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Serving Wisconsin
Since 1985


Green Bay
Pest Control
920-465-4972

Appleton
Fox Valley
Pest Control
920-967-0121

Oshkosh
Pest Control
920-233-2900

Fax#
920-722-0315
(EFF: 07/22/2013)


What is Integrated Pest Control
Service Area Map
Catching mice and getting rid of mice in Appleton, Chilton, Green Bay, Fox Valley, Oshkosh areas in Wisconsin



! Alert ! Pocket Pets
& Disease

 

Rats and Mice - Mouse Pictures & Rat Pictures


Deer Mice
House Mouse
Norway Rat
Roof Rat


*ALERT:  One male and one female can produce 200 offspring in four months.

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Deer Mice

This mouse, commonly called the "Deer Mouse" or "White-Footed Mouse" in Wisconsin, is sometimes called long-tail field mouse or prairie white-footed mouse. Other names include Baird's deer mouse, Baird's white-footed mouse, Michigan deer mouse, Michigan prairie mouse, Michigan white-footed mouse, Michigan wood mouse, and prairie mouse.

Measuring from notch to tip an adult deer mouse is usually less than 160 mm. in total length. The shorter tail is only 40% of the total body length (usually less than 65 mm.).

Little information is known of reproduction in Wisconsin. The mice commence breeding in March or April, and continue breeding into September. Litters are 3-5 pups.

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field mouse, field mouse, deer mouse, white-footed mouse, long-tail field mouse, prairie white-footed mouse

belly-up field mouse, field mouse, deer mouse, white-footed mouse, long-tail field mouse, prairie white-footed mouse

mice nesting in insulation, mice in the attic, mice in the house
^ Mice nesting in attic insulation

House Mouse

House mice infestations can happen quickly! House mice are only pregnant for about 20 days, and after giving birth can become pregnant again within just 12 hours! If a female doesn't get pregnant again within the first 24 hours, she will be able to get pregnant again every 4-5 days onwards. In a single litter a house mouse can have anywhere from 4-12+ pups.

The house mouse measures 6.3 to 7.9 inches and the tail measures 3.0 to 3.7 inches. The house mouse can be found in and around houses, stores, warehouses, granaries, barns and other buildings; frequently in fields and meadows during summer months; and rarely in marshes.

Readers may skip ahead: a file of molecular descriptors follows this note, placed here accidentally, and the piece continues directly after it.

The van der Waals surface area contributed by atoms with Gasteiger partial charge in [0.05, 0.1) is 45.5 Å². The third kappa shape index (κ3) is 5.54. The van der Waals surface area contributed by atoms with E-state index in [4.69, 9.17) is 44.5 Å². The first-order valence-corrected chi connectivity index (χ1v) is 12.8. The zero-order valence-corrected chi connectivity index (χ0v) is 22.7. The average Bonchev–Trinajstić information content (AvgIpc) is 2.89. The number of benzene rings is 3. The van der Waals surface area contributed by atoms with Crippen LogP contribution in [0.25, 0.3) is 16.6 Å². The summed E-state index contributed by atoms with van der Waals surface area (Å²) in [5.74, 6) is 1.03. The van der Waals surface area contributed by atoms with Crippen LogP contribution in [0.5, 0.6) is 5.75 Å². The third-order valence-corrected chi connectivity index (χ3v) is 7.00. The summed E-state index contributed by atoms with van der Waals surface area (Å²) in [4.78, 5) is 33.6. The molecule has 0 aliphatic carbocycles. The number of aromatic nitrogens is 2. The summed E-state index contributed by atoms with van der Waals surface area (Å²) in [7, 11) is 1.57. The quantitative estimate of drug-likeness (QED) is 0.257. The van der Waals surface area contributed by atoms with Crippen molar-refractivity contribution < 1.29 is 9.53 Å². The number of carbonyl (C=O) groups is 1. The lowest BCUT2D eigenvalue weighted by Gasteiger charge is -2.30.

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Norway Rat

The Norway rat (aka: the brown rat or sewer rat) is a destructive pest found in urban and suburban neighborhoods.

Medical Alert - May spread diseases that affect people and pets These rodents eat and contaminate food, damage buildings and other property by their gnawing and burrowing, and may spread diseases that affect people and pets.

These rats are husky, brownish rodents that weigh about 11 ounces. About 13" long, including the 6 to 8" tail. Their fur is course and mostly brown with scattered black on the upper surfaces.

Norway rats will climb to find food or shelter, and they can gain entrance to a building through any opening larger than " across. They have litters of 6-12 young, born 21-23 days after mating, and they reach maturity in about 3 months. Breeding is most active in spring and fall, and the female has 4-6 litters per year.

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Roof Rat

As the seasons change from summer to fall, roof rats are on the move--to indoors in search of their preferred nesting places, in the warmer upper level of homes and garages.

Roof rats like to gnaw the wires and hoses under car hoods, boats and motorhomes; gnawing on anything to keep their front teeth from growing too long, even concrete. They eat almost anything, but they prefer stored foods, fruit, vegetables, nuts and pet food (especially cat food).

Medical Alert - May spread diseases that affect people and pets An infestation of roof rats in one home means as much as 6 out of 10 nearby homes will be infested, thus, the entire neighborhood will need to be vigilant, work together to eradicate these pesky, plague-carrying vermin (transmit disease by droppings and urine, bites, and the fleas and mites in their fur).

The roof rat measures anywhere from 13-18 inches, including its tail, weights 5-9 ounces, and have large, almost naked, ears. They prefer to live four feet or more off the ground, and can squeeze through a hole the size of a quarter.

Females have 4-6 litters per year, with 6-8 young per litter. The young mature in 2-5 months, and are adults for 9-12 months. Pregnancy takes 3 weeks.

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Images & Photos Under Construction